US trade deal 'would have modest benefits for Northern Ireland'

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Boris Johnson and Donald TrumpImage source, Getty Images

A UK trade deal with the United States would have modest benefits for Northern Ireland, government analysis suggests.

The analysis estimates a deal would be worth an additional £94m to the NI economy.

That represents an increase in GDP, or total economic output, of less than 0.2%.

The UK has published its negotiating objectives for a trade deal with the US, with talks expected to begin this month.

The US is Northern Ireland's second-biggest export market, after the Republic of Ireland.

An Office of National Statistics (ONS) analysis, using data from 2016, found about a quarter of Northern Ireland's goods exports go the US.

Those exports had a value of around £1.7bn.

The government analysis does not attempt to assess what impact the Northern Ireland Brexit Protocol would have on trade with US.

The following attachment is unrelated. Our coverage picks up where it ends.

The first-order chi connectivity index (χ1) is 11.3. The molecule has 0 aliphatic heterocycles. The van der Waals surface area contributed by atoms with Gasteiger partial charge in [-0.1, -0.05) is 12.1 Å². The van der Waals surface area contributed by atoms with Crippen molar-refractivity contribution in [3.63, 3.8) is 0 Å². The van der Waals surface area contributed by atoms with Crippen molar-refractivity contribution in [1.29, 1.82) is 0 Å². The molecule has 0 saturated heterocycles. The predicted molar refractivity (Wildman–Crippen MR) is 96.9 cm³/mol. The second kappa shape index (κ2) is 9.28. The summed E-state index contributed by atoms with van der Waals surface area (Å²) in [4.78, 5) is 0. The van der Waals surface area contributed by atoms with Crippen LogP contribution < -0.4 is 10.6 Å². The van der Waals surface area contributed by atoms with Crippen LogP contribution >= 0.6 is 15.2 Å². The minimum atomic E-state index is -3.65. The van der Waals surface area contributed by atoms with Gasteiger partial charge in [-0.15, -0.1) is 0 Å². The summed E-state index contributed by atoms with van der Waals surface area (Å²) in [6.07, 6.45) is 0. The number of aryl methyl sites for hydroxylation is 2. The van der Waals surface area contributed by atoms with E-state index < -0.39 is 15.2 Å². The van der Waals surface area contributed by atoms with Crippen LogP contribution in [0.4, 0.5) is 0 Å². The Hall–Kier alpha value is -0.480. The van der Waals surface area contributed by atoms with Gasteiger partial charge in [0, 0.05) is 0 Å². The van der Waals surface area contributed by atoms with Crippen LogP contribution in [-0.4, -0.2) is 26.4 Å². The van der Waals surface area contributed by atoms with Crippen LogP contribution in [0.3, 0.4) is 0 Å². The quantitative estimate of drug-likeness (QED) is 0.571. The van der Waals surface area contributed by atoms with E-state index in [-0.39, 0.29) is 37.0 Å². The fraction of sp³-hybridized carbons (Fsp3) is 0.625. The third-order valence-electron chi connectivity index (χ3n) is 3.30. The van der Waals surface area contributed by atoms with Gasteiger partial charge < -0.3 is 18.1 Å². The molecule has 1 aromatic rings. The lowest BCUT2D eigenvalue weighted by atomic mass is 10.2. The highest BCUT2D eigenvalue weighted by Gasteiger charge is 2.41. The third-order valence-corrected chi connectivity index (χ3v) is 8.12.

Under the Protocol NI will remain part of the EU's single market for goods while the rest of the UK will not.

That could mean that even if there is a UK-US deal, some US goods would still face significant non-tariff barriers in Northern Ireland.

An important market

The US is a particularly important market for manufacturers of pharmaceuticals and machinery.

In 2016 almost 60% of Northern Ireland exports of chemicals, the broad sector covering pharmaceuticals, went to the US.

For machinery and transport equipment the proportion of going to the US was 21%.

Finished pharmaceutical products are already exported to the US without tariffs under the World Trade Organisation's Pharmaceutical Tariff Elimination Agreement.

Northern Ireland is also an important investment destination for US services firms such as Allstate and Citi.

The government said the negotiating objectives set out that any agreement must protect the NHS and uphold the UK's high standards on food safety and animal welfare.